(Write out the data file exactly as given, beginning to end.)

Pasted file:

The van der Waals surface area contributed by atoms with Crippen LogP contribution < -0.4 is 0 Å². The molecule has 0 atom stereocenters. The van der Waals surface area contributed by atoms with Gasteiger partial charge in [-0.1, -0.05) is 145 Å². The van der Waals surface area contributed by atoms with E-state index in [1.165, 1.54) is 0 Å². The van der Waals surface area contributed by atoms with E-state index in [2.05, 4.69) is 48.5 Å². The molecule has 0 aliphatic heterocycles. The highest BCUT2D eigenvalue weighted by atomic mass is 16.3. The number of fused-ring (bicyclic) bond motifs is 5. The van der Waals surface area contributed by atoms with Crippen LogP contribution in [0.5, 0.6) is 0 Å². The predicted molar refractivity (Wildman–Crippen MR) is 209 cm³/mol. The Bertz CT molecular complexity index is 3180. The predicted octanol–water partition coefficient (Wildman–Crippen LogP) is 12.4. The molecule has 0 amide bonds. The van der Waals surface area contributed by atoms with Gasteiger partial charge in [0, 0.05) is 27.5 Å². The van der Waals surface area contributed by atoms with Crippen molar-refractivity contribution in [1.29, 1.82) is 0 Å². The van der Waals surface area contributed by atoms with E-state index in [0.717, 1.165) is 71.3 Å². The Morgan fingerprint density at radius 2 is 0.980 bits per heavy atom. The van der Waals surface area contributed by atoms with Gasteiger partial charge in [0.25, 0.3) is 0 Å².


The van der Waals surface area contributed by atoms with Crippen LogP contribution < -0.4 is 0 Å². The molecule has 0 atom stereocenters. The van der Waals surface area contributed by atoms with Gasteiger partial charge in [-0.1, -0.05) is 145 Å². The van der Waals surface area contributed by atoms with E-state index in [1.165, 1.54) is 0 Å². The van der Waals surface area contributed by atoms with E-state index in [2.05, 4.69) is 48.5 Å². The molecule has 0 aliphatic heterocycles. The highest BCUT2D eigenvalue weighted by atomic mass is 16.3. The number of fused-ring (bicyclic) bond motifs is 5. The van der Waals surface area contributed by atoms with Crippen LogP contribution in [0.5, 0.6) is 0 Å². The predicted molar refractivity (Wildman–Crippen MR) is 209 cm³/mol. The Bertz CT molecular complexity index is 3180. The predicted octanol–water partition coefficient (Wildman–Crippen LogP) is 12.4. The molecule has 0 amide bonds. The van der Waals surface area contributed by atoms with Gasteiger partial charge in [0, 0.05) is 27.5 Å². The van der Waals surface area contributed by atoms with Crippen molar-refractivity contribution in [1.29, 1.82) is 0 Å². The van der Waals surface area contributed by atoms with E-state index in [0.717, 1.165) is 71.3 Å². The Morgan fingerprint density at radius 2 is 0.980 bits per heavy atom. The van der Waals surface area contributed by atoms with Gasteiger partial charge in [0.25, 0.3) is 0 Å².